The interdisciplinary program has received strong industry support and will be able to leverage a research centre already at the university allowing students to be well-positioned to take advantage of existing expertise.
Nora Casson, program co-chair, associate professor in the department of geography, and Canada Research Chair in Environmental Influences on Water Quality, said the program was about four years in the making.
The lengthy development phase was partly because of the commitment to collaborate and to bring in people from across the disciplines.
“There is obviously challenges in launching a new program right now,” she said while all classes are being taught remotely. “We also feel like there is no better time to launch a program aimed at addressing large challenges that span natural and human systems.”
While there are other similar graduate programs in Canadian universities, the unique feature to this one is that it has a strong commitment to interdisciplinary training.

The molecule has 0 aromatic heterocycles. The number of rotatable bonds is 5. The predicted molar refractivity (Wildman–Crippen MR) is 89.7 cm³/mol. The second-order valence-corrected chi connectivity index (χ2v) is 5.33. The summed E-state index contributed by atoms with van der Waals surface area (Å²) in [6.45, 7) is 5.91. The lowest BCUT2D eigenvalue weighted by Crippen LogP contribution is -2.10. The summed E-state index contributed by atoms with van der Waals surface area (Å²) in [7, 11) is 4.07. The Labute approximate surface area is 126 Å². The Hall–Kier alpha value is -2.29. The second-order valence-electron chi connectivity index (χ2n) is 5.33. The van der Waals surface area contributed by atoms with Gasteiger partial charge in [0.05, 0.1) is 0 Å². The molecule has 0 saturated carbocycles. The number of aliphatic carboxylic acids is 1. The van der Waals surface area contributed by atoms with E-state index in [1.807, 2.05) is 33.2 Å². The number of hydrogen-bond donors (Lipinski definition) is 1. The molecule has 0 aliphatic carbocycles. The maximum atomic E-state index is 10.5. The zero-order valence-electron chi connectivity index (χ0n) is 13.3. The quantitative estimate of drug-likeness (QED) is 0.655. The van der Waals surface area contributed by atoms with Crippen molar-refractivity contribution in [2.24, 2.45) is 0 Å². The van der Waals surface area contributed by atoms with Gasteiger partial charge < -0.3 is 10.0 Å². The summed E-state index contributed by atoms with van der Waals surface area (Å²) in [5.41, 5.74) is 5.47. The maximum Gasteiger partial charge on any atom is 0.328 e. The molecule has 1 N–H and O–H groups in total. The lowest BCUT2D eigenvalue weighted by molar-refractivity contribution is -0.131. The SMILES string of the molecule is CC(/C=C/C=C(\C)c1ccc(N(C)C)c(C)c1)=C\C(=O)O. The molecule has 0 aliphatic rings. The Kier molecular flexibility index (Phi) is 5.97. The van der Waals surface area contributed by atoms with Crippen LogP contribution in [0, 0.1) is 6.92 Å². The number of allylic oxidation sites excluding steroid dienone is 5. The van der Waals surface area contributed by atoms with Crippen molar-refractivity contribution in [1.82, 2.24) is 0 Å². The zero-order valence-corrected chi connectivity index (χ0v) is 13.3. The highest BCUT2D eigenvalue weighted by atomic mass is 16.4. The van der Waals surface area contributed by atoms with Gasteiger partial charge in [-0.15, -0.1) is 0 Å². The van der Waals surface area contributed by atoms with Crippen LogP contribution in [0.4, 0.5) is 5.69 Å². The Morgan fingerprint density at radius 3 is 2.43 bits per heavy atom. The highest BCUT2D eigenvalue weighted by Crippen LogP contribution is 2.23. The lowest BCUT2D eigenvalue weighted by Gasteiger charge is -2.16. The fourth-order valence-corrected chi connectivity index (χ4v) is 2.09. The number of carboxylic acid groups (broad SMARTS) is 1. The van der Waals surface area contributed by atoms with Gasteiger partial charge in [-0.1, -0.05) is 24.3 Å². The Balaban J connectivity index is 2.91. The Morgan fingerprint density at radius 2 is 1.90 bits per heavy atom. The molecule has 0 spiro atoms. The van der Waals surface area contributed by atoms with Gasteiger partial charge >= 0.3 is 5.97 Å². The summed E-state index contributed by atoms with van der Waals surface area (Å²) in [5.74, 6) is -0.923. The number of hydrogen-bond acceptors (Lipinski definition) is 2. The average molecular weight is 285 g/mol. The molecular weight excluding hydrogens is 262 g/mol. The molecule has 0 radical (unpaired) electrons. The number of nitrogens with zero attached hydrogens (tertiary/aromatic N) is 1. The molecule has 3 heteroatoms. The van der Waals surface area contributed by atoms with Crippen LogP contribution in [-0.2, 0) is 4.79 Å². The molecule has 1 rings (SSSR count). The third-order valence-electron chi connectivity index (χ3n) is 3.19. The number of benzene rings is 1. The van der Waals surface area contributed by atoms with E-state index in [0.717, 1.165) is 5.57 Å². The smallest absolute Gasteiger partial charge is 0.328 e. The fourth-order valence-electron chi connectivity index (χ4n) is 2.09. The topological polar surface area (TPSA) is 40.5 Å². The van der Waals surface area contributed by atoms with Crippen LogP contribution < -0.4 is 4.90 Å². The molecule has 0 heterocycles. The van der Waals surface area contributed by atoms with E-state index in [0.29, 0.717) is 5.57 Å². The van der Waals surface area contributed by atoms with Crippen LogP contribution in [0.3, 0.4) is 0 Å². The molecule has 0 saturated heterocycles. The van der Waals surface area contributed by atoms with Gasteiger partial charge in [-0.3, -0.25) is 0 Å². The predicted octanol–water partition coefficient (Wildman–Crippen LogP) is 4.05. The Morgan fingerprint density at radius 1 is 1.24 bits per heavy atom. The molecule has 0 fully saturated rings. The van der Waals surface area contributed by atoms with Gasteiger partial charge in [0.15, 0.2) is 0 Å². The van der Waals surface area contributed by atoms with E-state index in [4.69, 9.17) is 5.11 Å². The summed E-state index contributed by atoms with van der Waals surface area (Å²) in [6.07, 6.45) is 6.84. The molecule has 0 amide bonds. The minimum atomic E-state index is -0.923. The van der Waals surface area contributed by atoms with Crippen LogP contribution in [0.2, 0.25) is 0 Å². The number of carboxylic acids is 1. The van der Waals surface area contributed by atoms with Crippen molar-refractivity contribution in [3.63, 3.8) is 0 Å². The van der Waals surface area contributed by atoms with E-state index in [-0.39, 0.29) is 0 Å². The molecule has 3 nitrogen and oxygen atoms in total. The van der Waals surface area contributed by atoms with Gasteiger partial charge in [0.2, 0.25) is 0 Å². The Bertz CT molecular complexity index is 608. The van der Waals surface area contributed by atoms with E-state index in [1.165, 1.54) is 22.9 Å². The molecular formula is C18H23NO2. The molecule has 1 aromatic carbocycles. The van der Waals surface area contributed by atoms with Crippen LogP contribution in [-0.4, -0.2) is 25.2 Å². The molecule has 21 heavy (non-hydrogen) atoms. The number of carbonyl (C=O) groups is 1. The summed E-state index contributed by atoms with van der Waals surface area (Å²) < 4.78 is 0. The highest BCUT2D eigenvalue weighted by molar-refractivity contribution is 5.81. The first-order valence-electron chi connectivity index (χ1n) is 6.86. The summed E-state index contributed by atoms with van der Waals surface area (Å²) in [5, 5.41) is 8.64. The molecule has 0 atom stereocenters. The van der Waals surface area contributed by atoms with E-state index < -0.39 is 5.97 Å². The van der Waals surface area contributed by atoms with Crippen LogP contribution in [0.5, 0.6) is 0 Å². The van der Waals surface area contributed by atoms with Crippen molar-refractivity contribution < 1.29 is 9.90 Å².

“The current pandemic is such a good example of the need for people to have really strong technical training, but also to be able to talk effectively to the public and policy makers,” Casson said.
Industry officials are applauding the development.
Jack Winram, executive director of Manitoba Environmental Industries Association, said there have been longstanding relationships between the sector and the post-secondary institutions in the province, including an active student chapter.
“The environmental sector is only going to grow,” said Winram, who took over as head of the organization just before the pandemic hit.
“The potential for environmental industries is tremendous. You can’t have a Made in Manitoba Climate and Green Plan, which this province has fully committed to without the skills in Manitoba that can work in the environmental science industries. So it is all positive,” he said.
Brent Bencharski, Manitoba Hydro forestry co-ordinator, said: “There is a shortage of skills needed in this industry to conduct our work. On top of the raw biological understanding of trees and ecosystems, we are in need of individuals who are capable of integrating this knowledge with other fundamental skills.”
The program will have five areas of focus — geospatial analysis, forest and environmental governance, water quality, planetary science and urban systems. Click here to visit the University of Winnipeg’s website for more information about the program.